9235 A LARGE PAIR OF GILTWOOD NEOCLASSICAL THREE-LIGHT WALL SCONCES North Italian. Circa 1770. Measurements: Height: 50″ (127 cm) Width: 16 1/2″ (42 cm) Depth: 10 1/4″ (26 cm)
Of giltwood. Each surmounted by a stylized urn issuing flaming decoration above lotus carving surmounting the channeled central section raised on a foliate socle, flanked by hanging garlands, the original rectangular mirror plate with molded edge and original border plates set with stylized roundels and edged by a guilloche molded frame, each mirror terminating in a hanging garland with flowerhead to the center and drops to either side, with stylized foliate inverted finial issuing three original curving arms terminating in stylized candle-holders.
In this pair of mirrored sconces, richly carved decoration is combined with symbolic references to antiquity, to create a notably pure exercise in early neoclassical Italian design. There is an attention to detail seen in the carved flowerheads covering the joins in the border mirror glass which would not have been the case earlier in the century.1 The sconces, which are large in size, are unusual in that they retain their original candlearms, and are further distinguished by their original gilding.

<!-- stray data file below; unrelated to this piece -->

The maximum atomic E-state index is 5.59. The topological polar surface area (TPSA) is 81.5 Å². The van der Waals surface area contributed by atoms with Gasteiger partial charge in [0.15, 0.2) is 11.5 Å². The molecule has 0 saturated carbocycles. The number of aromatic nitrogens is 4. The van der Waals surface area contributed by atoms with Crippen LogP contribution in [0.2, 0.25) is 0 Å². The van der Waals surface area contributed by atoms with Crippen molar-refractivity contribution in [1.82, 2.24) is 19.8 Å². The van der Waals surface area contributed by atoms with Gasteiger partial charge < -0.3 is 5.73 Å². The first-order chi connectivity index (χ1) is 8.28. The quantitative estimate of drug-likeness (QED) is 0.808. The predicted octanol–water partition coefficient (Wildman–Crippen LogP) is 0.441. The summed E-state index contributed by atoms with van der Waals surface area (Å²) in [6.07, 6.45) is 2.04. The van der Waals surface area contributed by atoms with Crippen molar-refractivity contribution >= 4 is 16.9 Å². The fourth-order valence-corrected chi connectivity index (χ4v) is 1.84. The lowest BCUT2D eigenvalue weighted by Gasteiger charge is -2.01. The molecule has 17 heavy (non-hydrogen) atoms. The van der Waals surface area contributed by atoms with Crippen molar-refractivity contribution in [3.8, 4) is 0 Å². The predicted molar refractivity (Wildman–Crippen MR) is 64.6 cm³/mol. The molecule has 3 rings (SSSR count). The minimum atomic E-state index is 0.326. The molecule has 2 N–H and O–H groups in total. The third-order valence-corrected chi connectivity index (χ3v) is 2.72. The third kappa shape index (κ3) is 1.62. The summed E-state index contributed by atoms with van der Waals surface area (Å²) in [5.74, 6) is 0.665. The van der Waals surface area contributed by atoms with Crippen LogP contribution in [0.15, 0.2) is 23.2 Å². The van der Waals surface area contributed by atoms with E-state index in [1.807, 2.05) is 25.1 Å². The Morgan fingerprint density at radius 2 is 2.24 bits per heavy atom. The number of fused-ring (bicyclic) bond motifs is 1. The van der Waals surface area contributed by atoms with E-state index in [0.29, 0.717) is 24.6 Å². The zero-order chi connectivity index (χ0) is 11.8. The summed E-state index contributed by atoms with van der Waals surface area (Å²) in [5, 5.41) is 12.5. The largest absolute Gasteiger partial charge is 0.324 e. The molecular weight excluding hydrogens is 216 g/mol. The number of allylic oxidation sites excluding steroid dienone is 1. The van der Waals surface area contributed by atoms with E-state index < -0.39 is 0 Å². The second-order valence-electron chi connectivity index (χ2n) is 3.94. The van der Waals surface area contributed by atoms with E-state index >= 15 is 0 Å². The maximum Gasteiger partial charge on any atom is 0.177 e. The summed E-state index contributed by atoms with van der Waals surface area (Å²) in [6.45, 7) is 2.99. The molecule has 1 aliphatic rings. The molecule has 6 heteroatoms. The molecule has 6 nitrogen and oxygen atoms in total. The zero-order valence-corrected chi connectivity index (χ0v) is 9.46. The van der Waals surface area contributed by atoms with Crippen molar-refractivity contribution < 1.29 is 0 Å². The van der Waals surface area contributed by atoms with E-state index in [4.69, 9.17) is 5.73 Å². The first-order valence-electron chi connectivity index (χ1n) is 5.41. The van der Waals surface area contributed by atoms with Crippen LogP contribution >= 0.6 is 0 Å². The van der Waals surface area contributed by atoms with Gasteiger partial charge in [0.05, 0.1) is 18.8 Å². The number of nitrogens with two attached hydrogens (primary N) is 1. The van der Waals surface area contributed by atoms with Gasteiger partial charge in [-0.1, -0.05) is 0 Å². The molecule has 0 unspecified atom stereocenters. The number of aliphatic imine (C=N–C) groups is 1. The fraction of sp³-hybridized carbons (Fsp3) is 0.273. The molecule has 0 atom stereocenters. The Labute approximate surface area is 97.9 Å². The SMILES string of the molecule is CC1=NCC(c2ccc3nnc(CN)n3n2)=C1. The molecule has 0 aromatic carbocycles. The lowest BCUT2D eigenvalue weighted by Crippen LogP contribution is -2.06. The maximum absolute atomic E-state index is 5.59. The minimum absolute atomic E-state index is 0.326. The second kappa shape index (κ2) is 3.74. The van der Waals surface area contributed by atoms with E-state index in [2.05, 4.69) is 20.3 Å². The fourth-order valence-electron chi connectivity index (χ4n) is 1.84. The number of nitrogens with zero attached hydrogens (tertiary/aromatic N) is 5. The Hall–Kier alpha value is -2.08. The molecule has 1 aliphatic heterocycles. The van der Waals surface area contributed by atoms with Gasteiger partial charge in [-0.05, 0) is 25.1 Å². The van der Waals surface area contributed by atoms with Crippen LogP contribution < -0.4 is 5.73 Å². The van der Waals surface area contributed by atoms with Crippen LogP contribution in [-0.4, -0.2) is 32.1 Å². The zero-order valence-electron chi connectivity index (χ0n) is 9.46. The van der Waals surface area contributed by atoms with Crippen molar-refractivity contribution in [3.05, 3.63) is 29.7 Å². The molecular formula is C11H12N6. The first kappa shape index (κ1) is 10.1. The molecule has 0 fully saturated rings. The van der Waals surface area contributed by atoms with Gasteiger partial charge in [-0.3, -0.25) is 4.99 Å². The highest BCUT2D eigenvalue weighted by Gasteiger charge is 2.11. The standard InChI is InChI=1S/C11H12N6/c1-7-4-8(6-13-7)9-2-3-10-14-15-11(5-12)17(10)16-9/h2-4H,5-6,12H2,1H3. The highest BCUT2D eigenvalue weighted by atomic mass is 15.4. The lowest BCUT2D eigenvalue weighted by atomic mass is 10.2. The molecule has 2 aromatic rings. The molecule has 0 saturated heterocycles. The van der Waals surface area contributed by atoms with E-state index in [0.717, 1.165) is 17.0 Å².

References to classical antiquity are carved throughout the frames. They are edged with a molded guilloche pattern, an ancient architectural element found in Roman floor and ceiling mosaics. The mirror’s crest is composed of a flaming urn (also called a “flaming finial”). Urns issuing flames are associated with Vestal Virgins, priestesses of Vesta tasked with protecting the sacred flame. The urn is flanked by boughs of laurel, a reference to victory and the ancient Roman Empire, as well as the crown of the god Apollo. Laurel swags are repeated at the bottom of the frames.